Evers Says Wisconsin Is Among the States Being Told to Expect a Lot Less Vaccine Than Planned



By Pat Kreitlow

December 18, 2020

Governor wants answers on how distribution is being managed. State sets up a clinic for Bamlanivimab. 

Gov. Tony Evers said Friday the state has been informed by the federal government that it will receive roughly 15,000 fewer doses than expected next week of the new COVID-19 vaccine from Pfizer, adding Wisconsin to a list of states where officials are now worried about delays in vaccinating the first wave of Americans most susceptible to a coronavirus infection.

“This is unacceptable. Wisconsin citizens deserve the vaccine the federal government promised,” Evers said in a statement. “Our healthcare workers and long-term care residents need this vaccine that is ready and available. We call on the federal government to send us more vaccine without delay.”

Evers said the state was informed Thursday it will only be receiving 35,100 doses of Pfizer, which is much less than expected after the initial doses allocated this week was 49,725.

He wants the Trump administration to provide clarity on COVID-19 vaccine allocations with more advanced notice since statewide distribution involves several players including the state Department of Health Services (DHS), the Wisconsin National Guard, Wisconsin Emergency Management, and local providers.

They are all working to halt a pandemic that has killed 4,315 in Wisconsin as of Friday, according to a daily DHS report showing 60 new deaths, 324 over the past week. There were 3,235 new COVID-19 cases reported Friday, bringing the state total to more than 450,000.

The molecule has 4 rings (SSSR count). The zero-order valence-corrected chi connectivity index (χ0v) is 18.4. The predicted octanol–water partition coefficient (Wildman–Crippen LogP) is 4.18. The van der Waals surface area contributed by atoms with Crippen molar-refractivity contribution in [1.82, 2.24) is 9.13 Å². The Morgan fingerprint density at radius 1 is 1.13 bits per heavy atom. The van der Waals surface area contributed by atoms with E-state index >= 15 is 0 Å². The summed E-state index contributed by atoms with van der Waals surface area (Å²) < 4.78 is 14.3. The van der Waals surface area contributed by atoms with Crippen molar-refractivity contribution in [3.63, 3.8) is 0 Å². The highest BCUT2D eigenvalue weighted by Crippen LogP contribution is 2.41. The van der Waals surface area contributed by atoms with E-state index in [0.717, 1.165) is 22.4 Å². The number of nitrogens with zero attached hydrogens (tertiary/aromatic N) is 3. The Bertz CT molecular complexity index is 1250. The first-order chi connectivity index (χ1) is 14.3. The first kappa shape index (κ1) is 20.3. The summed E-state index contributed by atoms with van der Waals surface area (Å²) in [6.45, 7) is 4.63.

Washington Gov. Jay Inslee, a Democrat, learned Thursday from the Centers for Disease Control and Prevention that the state’s allocation would be cut by 40%. 

“We need accurate, predictable numbers to plan and ensure on-the-ground success,” tweeted Inslee.

California will receive 160,000 fewer vaccine doses than state officials had anticipated next week—a roughly 40% reduction. Missouri’s health director said his state will get 25% to 30% less of the vaccine than anticipated. The Iowa Department of Public Health expects up to a 30% decline. Michigan’s shipment will drop by about a quarter. Several other states reported similar discoveries.

Senior Trump administration officials on Thursday downplayed the risk of delays, citing a confusion over semantics. The first U.S. doses were administered Monday, and the pace is expected to increase next week, as a vaccine from Moderna gets approved and shipped.

New Milwaukee-area Clinic Focuses on Experimental Drug 

Evers also announced the Alternate Care Facility in West Allis will be opening an outpatient Bamlanivimab Infusion Clinic next week. Bamlanivimab was authorized for emergency use last month—and Wisconsin hospitals started receiving initial doses—because of its potential for a decreased rate of hospitalizations for certain categories of high-risk patients who receive it soon after testing positive, before they would need to be hospitalized.

The Bamlanivimab Infusion Clinic will have the capacity to serve up to 84 patients per week, and will be set up in a separate area, distant from the inpatient area of the alternate care facility. Patients must be directly referred from a health system or individual hospital.

The Associated Press contributed to this story.


  • Pat Kreitlow

    The Founding Editor of UpNorthNews, Pat was a familiar presence on radio and TV stations in western Wisconsin before serving in the state Legislature. After a brief stint living in the Caribbean, Pat and wife returned to Chippewa Falls to be closer to their growing group of grandchildren. He now serves as UNN's chief political correspondent and host of UpNorthNews Radio, airing weekday mornings 6 a.m.-8 a.m on the Civic Media radio network and the UpNorthNews Facebook page.


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